The Black Box ToolKit Ltd specializes in products that help psychologists, neuroscientists and vision researchers achieve millisecond accurate stimulus presentation and response timing, synchronization and TTL event marking, or triggering, in their computer-based experiments.
Ask yourself are you:
- Aware of millisecond timing error in your own experiments?
- Confident you can replicate experiments using different hardware and software in another lab?
- Always carrying out the experiments you assume you are?
Millisecond timing error affects your work even when you use experiment generator software such as E-Prime, SuperLab, Inquisit, Presentation, Paradigm, OpenSesame or PsychoPy etc.
Online and lab-based psychology experiments are equally prone to timing errors.
Poorly controlled computer-based psychology experiments can lead to replication failure, spurious results and questionable conclusions.
Using a faster computer to
deliver your psychology experiments or switching between
Windows, macOS or Linux is unlikely to help achieve better
millisecond timing, nor is changing software package.
Do not be taken in by the suggestion you simply need to run more trials or that errors can be corrected statistically. Aim for as near zero millisecond timing error as possible on your own equipment with your own experiment scripts.
Our range of professional measurement and calibration products let you quickly and easily check your millisecond timing accuracy, event mark more reliably and improve your reaction time measures.
If you are a psychologist, neuroscientist or vision researcher who uses a computer to run experiments and report timing accuracy in units of a millisecond, then it is likely your timings are wrong! This can lead to replication failure, spurious results and questionable conclusions. Timing error affects your work even when you use a recognized experiment generator or write your own experiment delivery software.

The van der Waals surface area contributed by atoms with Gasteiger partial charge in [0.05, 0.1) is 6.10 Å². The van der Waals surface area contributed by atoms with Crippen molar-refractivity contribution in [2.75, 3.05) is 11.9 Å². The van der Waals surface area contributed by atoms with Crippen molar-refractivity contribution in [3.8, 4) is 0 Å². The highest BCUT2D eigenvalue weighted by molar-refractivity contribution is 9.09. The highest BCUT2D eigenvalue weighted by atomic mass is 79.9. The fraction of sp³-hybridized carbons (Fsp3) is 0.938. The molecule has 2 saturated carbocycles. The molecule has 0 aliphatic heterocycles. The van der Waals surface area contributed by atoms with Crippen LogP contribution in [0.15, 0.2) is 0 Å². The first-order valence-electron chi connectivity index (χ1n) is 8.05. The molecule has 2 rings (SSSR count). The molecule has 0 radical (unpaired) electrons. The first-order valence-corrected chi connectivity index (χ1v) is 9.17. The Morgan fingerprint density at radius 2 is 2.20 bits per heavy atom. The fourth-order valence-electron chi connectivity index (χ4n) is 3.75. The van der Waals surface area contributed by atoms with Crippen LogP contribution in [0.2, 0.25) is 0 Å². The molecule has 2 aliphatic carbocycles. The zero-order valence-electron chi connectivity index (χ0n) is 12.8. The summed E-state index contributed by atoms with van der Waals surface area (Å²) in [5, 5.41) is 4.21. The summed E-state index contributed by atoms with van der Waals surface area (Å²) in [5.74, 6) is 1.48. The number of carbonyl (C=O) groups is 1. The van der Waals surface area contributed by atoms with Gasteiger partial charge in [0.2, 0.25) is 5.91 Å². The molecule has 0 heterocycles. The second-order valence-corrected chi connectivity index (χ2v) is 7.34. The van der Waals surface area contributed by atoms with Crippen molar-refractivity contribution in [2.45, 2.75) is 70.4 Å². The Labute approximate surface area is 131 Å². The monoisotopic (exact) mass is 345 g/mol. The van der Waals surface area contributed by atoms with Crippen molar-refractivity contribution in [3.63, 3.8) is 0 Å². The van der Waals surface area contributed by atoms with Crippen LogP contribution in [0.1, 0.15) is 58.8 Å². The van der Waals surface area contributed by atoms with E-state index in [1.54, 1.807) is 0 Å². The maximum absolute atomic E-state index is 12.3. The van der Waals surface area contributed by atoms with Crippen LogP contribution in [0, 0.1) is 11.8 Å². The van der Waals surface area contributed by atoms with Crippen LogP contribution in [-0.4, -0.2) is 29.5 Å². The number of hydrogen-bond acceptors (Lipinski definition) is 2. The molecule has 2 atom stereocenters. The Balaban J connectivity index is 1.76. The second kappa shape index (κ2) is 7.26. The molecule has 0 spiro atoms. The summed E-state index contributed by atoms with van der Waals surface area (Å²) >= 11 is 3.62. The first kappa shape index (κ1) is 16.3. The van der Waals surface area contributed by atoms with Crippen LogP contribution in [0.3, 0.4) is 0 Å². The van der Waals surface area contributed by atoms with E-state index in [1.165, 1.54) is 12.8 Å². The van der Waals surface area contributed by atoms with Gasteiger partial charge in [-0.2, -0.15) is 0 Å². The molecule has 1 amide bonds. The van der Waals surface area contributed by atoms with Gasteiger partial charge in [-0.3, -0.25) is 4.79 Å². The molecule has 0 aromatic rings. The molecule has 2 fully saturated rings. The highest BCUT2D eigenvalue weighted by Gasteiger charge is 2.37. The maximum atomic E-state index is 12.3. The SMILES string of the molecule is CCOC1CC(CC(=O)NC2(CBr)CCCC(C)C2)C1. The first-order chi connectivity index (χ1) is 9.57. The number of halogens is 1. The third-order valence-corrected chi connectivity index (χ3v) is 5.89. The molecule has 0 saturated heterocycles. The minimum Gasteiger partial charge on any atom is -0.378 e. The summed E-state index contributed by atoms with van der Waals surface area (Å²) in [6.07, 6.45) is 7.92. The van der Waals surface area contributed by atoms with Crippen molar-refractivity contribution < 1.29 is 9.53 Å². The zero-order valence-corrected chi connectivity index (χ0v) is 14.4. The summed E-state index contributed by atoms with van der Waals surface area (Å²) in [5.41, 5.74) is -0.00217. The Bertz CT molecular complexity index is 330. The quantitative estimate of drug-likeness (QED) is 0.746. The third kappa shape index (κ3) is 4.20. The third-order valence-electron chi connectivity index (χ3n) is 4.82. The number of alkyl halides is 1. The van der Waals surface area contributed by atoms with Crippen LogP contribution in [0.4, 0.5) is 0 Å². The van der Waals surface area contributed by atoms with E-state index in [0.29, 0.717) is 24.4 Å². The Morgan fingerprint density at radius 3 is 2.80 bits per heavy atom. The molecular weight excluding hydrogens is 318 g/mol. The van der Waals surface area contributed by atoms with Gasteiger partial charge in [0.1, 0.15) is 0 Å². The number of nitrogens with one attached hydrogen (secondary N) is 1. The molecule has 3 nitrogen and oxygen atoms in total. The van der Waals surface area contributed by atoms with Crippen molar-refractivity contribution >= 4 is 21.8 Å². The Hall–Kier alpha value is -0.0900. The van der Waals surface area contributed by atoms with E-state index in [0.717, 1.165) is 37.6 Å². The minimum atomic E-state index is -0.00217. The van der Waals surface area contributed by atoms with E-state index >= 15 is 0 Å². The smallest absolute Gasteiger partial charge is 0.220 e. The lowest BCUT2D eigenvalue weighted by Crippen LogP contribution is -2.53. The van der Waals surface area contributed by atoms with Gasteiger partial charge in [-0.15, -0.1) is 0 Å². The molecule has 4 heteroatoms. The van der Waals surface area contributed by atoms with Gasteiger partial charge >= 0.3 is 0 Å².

Modern computer hardware may be faster but millisecond timing accuracy in cognitive paradigms gets harder to achieve year-on-year. A common misconception is that 'millisecond precision' equals 'millisecond accuracy'. Precision simply means that timings are reported in units of a millisecond, not that they are accurate! Low level hardware access and never-ending OS updates are now becoming problematic even for experienced programmers.
Millisecond timing error in your computer-based psychology experiments means that your study may not be working as you intended and that your results might be spurious.
Are you putting your reputation at risk?
If you run cognitive psychology experiments on a
computer we can help you be sure of your results!
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